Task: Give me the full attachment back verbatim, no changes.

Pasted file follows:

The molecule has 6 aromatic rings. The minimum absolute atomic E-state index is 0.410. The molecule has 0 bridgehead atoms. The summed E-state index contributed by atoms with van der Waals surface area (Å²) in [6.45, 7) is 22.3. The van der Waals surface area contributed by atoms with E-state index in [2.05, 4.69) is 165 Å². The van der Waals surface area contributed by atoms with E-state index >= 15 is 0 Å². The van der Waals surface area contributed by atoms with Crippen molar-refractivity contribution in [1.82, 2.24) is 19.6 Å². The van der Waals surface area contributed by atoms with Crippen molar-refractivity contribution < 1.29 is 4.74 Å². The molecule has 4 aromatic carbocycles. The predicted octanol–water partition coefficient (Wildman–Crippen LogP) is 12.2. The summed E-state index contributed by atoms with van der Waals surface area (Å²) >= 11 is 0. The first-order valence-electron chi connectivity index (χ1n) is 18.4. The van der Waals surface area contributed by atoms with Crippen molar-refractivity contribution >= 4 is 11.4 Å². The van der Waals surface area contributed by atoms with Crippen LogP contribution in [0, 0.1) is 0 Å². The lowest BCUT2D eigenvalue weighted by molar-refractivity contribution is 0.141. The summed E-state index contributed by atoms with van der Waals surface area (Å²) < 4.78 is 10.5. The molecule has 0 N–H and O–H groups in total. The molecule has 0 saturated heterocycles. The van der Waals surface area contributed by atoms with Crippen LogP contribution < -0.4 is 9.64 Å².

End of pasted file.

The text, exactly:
The molecule has 6 aromatic rings. The minimum absolute atomic E-state index is 0.410. The molecule has 0 bridgehead atoms. The summed E-state index contributed by atoms with van der Waals surface area (Å²) in [6.45, 7) is 22.3. The van der Waals surface area contributed by atoms with E-state index in [2.05, 4.69) is 165 Å². The van der Waals surface area contributed by atoms with E-state index >= 15 is 0 Å². The van der Waals surface area contributed by atoms with Crippen molar-refractivity contribution in [1.82, 2.24) is 19.6 Å². The van der Waals surface area contributed by atoms with Crippen molar-refractivity contribution < 1.29 is 4.74 Å². The molecule has 4 aromatic carbocycles. The predicted octanol–water partition coefficient (Wildman–Crippen LogP) is 12.2. The summed E-state index contributed by atoms with van der Waals surface area (Å²) >= 11 is 0. The first-order valence-electron chi connectivity index (χ1n) is 18.4. The van der Waals surface area contributed by atoms with Crippen molar-refractivity contribution >= 4 is 11.4 Å². The van der Waals surface area contributed by atoms with Crippen LogP contribution in [0, 0.1) is 0 Å². The lowest BCUT2D eigenvalue weighted by molar-refractivity contribution is 0.141. The summed E-state index contributed by atoms with van der Waals surface area (Å²) < 4.78 is 10.5. The molecule has 0 N–H and O–H groups in total. The molecule has 0 saturated heterocycles. The van der Waals surface area contributed by atoms with Crippen LogP contribution < -0.4 is 9.64 Å².